As B/R's own Sam Tighe detailed, the role of the false nine is a complex one:
If the man who takes the reins from deeper in the formation isn't a world-class prodigy, you're likely to have some trouble.
He needs the full skill set: dribbling, passing, speed, centre of gravity, finishing (close- and long-range), awareness and quickness.
Against the best teams, as Atletico Madrid proved time and again during the last campaign, the tactic doesn't always succeed.
If Messi is in the role but is marked out of the game, then much of Barcelona's intensity in attack is extinguished. Moribund.
The argument for there to be a mobile but more robust centre-forward at Camp Nou is therefore an interesting proposition.
Such a move is potentially a real game-changer as far as Barcelona are concerned and whilst it might not please the purists, with the right player in-situ there's little doubt it would work as an alternative tactic.
Valencia and Barcelona have put Llorente on their lists. Juventus could sell if an offer of more then €20m comes in. [La Stampa]— Marco Messina (@Marcocalcio22) June 6, 2014
Fernando Llorente has enjoyed a great season at Juventus after a slow start and would be ideally suited to such a role. An added benefit of already knowing La Liga makes him an attractive purchase.
Do Barcelona need the option of a target man?
Per Adam Gray of Outside of the Boot, Luis Enrique is known to utilise the 4-2-3-1 system as much as a fluid 4-3-3, so in order for the former to work effectively, the purchase of a "target man" becomes a necessity.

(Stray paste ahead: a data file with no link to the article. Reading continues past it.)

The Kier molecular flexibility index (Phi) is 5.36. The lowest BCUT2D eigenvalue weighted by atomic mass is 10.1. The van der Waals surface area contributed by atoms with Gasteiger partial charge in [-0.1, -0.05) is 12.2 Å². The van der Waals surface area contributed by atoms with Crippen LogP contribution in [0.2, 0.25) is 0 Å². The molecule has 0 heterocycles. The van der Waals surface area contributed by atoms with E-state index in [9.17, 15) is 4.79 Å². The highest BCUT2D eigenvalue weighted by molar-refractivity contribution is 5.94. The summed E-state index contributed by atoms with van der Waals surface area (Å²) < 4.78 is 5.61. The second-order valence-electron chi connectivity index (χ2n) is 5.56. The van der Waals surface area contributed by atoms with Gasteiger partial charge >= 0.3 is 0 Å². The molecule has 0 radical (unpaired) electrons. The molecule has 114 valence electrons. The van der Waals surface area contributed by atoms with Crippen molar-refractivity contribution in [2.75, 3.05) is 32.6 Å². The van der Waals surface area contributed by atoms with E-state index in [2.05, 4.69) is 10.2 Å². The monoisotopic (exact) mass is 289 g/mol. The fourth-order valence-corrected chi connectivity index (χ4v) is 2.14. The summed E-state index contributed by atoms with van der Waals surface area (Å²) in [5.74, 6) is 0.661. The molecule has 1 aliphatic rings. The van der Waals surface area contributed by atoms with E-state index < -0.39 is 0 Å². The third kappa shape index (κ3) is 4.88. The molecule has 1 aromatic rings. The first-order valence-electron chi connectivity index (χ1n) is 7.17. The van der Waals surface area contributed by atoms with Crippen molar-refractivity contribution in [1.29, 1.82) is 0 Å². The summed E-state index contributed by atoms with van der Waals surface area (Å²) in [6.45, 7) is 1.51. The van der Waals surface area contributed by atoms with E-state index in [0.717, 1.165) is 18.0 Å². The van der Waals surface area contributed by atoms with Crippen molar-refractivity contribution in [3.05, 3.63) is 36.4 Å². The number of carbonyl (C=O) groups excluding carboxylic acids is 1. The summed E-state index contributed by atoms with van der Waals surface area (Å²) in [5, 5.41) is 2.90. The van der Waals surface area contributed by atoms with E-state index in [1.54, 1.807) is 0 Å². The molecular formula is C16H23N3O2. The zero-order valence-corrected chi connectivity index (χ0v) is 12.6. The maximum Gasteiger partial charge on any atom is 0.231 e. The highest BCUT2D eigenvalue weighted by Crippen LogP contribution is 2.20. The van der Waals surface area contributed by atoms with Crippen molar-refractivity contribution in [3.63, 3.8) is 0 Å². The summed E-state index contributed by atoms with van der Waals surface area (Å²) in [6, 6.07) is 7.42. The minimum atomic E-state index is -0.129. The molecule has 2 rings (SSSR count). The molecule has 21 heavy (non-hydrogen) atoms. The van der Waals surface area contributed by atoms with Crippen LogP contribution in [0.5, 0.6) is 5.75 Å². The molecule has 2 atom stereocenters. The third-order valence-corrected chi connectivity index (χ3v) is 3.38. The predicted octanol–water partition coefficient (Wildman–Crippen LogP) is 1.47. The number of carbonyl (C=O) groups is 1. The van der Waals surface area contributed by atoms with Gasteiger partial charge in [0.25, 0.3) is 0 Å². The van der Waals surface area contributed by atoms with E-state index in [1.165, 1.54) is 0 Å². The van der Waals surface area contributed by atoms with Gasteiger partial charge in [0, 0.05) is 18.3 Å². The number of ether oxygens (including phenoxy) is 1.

It would allow Barca to be a threat from corners and free-kicks, and also give them much more variety when going forward.
How many times last season would Barca have scored or at least come close to doing so if there had been someone on the end of Dani Alves' balls into the box. In the Granada game alone there were 42 crosses, of which only 10 found their target, per Squawka.
Despite the way in which Zlatan Ibrahimovich's Barcelona cameo ended, that experiment was not without its merits.
The reasons for why his season petered out are well known, but the fact remains that he still scored 16 goals in 30 games. That's a fine return, and the way in which his goals in the early part of the season were scored proved beyond a reasonable doubt that Barcelona can play with that type of striker if they need to.
The balancing act for Luis Enrique is to keep the style for which Barca are synonymous, whilst changing up to a more direct and vertical system as play allows.
Football doesn't always have to be pretty, but it does have to be effective.